Dr. T writes:

Democracy is overrated. Unless there are strong protections, tyrannies of the majorities arise universally. When the majority is poor, as in Thailand, elections are easily bought with direct bribes or with promises of robbing well-off Peters and distributing (some of) the loot to the poor Pauls.

The USA, with its republican government, used to have strong protections against the tyranny of the majority, but most of those protections were whittled away over the past two centuries. I can easily see us becoming another Venezuela in the near future.

Steve Roth writes:

This all hinges upon semantic confusion, as explicated best (to my knowledge) in Fareed Zakariah's The Future of Freedom: Illiberal Democracy at Home and Abroad.

Democracy (aka majority rule) is not synonymous with constitutional liberalism. (The latter being the thing that most of us are mostly in favor of.)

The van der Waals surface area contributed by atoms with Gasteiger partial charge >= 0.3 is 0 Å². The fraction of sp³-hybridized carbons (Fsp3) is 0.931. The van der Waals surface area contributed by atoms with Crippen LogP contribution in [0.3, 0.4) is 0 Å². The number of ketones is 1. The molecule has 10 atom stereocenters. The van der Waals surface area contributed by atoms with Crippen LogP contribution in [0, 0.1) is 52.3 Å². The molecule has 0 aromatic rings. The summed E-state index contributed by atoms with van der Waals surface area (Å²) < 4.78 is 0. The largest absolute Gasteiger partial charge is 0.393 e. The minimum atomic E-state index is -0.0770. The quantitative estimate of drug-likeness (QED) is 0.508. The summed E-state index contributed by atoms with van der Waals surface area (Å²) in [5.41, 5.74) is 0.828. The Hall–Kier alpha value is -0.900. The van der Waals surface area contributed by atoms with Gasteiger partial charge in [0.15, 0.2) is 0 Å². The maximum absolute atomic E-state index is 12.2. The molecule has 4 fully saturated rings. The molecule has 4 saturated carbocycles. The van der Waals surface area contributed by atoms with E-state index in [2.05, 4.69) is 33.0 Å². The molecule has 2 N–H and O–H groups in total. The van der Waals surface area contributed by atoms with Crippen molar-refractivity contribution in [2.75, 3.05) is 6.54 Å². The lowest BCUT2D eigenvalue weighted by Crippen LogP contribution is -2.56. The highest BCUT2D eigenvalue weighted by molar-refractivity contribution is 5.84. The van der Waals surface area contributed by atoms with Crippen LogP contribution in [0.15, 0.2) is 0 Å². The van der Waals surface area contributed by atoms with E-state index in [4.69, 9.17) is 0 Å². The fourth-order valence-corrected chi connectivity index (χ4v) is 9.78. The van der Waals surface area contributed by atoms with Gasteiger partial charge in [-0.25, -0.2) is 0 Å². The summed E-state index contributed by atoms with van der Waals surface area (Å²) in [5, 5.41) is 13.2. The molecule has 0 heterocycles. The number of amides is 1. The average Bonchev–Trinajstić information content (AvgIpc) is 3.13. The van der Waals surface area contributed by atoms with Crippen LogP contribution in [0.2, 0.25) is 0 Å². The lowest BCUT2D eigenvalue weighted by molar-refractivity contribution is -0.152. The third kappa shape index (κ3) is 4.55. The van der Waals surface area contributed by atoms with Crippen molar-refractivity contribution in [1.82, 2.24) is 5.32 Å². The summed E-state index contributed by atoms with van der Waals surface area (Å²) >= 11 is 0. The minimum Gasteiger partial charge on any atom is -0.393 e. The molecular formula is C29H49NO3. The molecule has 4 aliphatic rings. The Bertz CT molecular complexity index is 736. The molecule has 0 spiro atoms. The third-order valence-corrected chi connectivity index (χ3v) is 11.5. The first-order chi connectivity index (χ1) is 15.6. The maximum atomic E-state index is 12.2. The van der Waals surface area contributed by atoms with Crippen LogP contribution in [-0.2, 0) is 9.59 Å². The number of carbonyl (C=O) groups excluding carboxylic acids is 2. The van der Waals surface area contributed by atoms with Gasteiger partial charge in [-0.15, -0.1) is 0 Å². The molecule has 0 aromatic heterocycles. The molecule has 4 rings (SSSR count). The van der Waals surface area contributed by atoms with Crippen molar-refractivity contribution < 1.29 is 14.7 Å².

As this post points out quite clearly, the former often prevents/interferes with the latter. (More examples: Hamas. Hitler.)

Bryan have you still not read this? It's *so* up your alley...

Mr TeeTee Gabor writes:

This is awesome.

I hope this turns into a worldwide revolt against left wing elites. Heads on pikes outside "studies" departments would make my day.

After we are done with them we can move onto stringing up right wingers.

David T writes:

This problem comes about when democratic government is not balanced with other legal protections for minority and property rights. Any society will eventually self destruct if it is allowed to take away the rights of a minority, either through political sanctions or excessive taxation. Taxing the rich is always seen as a "fair" way of creating a egalitarian society, but it will ultimately drag everyone down by destroying incentives for those who create the most wealth and have the highest productivity.

Curt Doolittle writes:

Democracy is simply communism by slower and more evolutionary means.

The emerging world middle class can see this without the need for a vast leap in reasoning.

It's also out in the literature. The literature is full of 'Death Of Democracy'.

It's not democracy that makes the world a happy and prosperous place. It's property rights.